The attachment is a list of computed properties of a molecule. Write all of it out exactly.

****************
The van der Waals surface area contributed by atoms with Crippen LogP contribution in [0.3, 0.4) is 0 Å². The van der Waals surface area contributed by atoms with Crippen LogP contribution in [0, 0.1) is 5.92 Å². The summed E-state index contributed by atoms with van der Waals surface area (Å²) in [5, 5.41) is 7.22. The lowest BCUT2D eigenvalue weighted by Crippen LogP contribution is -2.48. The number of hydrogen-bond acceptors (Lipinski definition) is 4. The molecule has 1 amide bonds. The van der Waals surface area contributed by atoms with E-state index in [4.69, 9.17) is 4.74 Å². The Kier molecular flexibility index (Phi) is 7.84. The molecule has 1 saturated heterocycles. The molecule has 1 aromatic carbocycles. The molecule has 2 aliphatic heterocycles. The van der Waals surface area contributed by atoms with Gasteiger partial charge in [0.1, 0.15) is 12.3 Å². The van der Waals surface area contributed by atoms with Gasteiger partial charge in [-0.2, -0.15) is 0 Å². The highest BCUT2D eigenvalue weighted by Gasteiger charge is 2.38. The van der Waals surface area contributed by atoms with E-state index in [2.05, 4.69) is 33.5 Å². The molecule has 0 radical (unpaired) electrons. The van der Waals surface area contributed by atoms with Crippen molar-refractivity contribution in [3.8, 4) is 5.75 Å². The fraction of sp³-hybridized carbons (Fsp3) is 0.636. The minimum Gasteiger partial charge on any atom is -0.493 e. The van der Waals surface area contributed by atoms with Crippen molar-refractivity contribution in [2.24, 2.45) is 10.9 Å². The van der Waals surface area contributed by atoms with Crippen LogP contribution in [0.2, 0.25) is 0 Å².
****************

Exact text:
The van der Waals surface area contributed by atoms with Crippen LogP contribution in [0.3, 0.4) is 0 Å². The van der Waals surface area contributed by atoms with Crippen LogP contribution in [0, 0.1) is 5.92 Å². The summed E-state index contributed by atoms with van der Waals surface area (Å²) in [5, 5.41) is 7.22. The lowest BCUT2D eigenvalue weighted by Crippen LogP contribution is -2.48. The number of hydrogen-bond acceptors (Lipinski definition) is 4. The molecule has 1 amide bonds. The van der Waals surface area contributed by atoms with E-state index in [4.69, 9.17) is 4.74 Å². The Kier molecular flexibility index (Phi) is 7.84. The molecule has 1 saturated heterocycles. The molecule has 1 aromatic carbocycles. The molecule has 2 aliphatic heterocycles. The van der Waals surface area contributed by atoms with Gasteiger partial charge in [0.1, 0.15) is 12.3 Å². The van der Waals surface area contributed by atoms with Gasteiger partial charge in [-0.2, -0.15) is 0 Å². The highest BCUT2D eigenvalue weighted by Gasteiger charge is 2.38. The van der Waals surface area contributed by atoms with E-state index in [2.05, 4.69) is 33.5 Å². The molecule has 0 radical (unpaired) electrons. The van der Waals surface area contributed by atoms with Crippen molar-refractivity contribution in [3.8, 4) is 5.75 Å². The fraction of sp³-hybridized carbons (Fsp3) is 0.636. The minimum Gasteiger partial charge on any atom is -0.493 e. The van der Waals surface area contributed by atoms with Crippen molar-refractivity contribution in [2.24, 2.45) is 10.9 Å². The van der Waals surface area contributed by atoms with Crippen LogP contribution in [0.2, 0.25) is 0 Å².